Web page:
Research suggests that increasing whole grain consumption could lead to a longer life and lower risks for cardiovascular disease and cancer.
Two recently released major health studies have reached the same conclusion: Consuming whole grains appears to help lower the risk for premature death.
The first analysis, published in Circulation, found that participants who ate three or more servings per day of whole grains had a 20 percent reduced risk of premature death when compared to those who ate less or no whole grains. This conclusion was reached through the research team's analysis of 14 published studies, which altogether studied 800,000 people in multiple countries over a nearly 40-year span.
The second study, published in BMJ, also analyzed data from 45 studies. Calculations from the study concluded that a diet including 90 grams of whole grains a day reduced the risk for early mortality by 17 percent when compared to a diet that contained no whole grains.
Whole grains, by definition, have their bran and germ intact. Both are removed during the process of creating refined grains. Grains that are refined lose around 25 percent of their protein along with several vitamins. (Some of these vitamins are added back at the end of the process.) Overall, whole grains have a higher protein and fiber content while being naturally vitamin-rich.
The general portion size for a serving of whole grains is about half a cup. While it can be tricky to figure out exactly what is whole grain, and labels are very misleading, try to keep an eye out for the word "whole" before an ingredient as the major clue to its origins. The easiest way to make sure you're getting whole grains is to avoid pre-made products and cook your own at home.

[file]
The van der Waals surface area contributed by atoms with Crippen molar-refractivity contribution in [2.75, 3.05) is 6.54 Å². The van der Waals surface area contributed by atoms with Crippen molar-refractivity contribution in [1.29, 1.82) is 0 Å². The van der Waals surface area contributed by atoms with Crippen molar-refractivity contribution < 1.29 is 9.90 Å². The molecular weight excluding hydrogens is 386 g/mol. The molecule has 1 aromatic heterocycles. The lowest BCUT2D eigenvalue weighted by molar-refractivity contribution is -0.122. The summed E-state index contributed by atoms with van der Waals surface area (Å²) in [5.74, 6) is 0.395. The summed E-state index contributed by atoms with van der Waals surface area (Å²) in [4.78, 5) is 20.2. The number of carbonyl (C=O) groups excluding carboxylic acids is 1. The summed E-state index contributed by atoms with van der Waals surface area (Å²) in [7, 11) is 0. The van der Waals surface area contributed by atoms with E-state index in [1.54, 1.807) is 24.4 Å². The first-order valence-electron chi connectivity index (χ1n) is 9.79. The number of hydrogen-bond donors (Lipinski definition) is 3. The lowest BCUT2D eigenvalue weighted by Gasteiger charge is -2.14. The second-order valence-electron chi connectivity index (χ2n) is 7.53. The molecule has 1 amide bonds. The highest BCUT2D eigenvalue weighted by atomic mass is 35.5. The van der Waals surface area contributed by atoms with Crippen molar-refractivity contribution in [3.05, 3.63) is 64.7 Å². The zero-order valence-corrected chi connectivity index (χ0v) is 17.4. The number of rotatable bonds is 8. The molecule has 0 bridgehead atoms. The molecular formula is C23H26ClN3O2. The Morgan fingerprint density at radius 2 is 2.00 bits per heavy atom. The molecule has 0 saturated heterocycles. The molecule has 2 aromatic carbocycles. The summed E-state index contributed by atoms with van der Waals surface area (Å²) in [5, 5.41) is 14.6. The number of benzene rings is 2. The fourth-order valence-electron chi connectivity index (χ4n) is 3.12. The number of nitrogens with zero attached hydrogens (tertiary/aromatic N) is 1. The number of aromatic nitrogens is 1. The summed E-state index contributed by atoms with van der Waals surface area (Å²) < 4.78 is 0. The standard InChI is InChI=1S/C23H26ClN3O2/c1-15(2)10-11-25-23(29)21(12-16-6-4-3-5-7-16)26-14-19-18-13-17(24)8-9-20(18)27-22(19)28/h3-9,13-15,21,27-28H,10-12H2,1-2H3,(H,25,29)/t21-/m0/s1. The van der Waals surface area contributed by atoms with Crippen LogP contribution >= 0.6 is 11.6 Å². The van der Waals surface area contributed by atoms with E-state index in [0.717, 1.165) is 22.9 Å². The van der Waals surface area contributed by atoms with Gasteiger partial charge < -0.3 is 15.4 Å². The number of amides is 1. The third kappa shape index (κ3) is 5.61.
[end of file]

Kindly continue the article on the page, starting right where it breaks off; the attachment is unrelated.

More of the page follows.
So how can you get more whole grains in your diet?
Eat a whole grain at every meal. The USDA currently recommends in their Dietary Guidelines for Americans to eat three servings of whole grains a day, which easily lines up with our three daily meals.
Keep it familiar. Your family might be anti whole grains if it means all the food suddenly becomes new, so try to stick with their favorites. It can be as simple as switching out brown rice for white in your stand-by chicken casserole or adding a bit of bulgur to your meatballs or meatloaf.
Don't just serve them one way. Try mixing up the flours you use for baked goods. Switch out your breakfast cereal with whole-grain granola. Or bake or fry grains until crunchy, and sprinkle atop soups and salads for extra texture.
Make a batch. Over the weekend (or whenever you have a chunk of free time) cook up a batch of a whole grains. If you have a pot of wheat berries already cooked and waiting, you'll be so much more likely to sprinkle it on salads or choose to make a whole grain pilaf for dinner.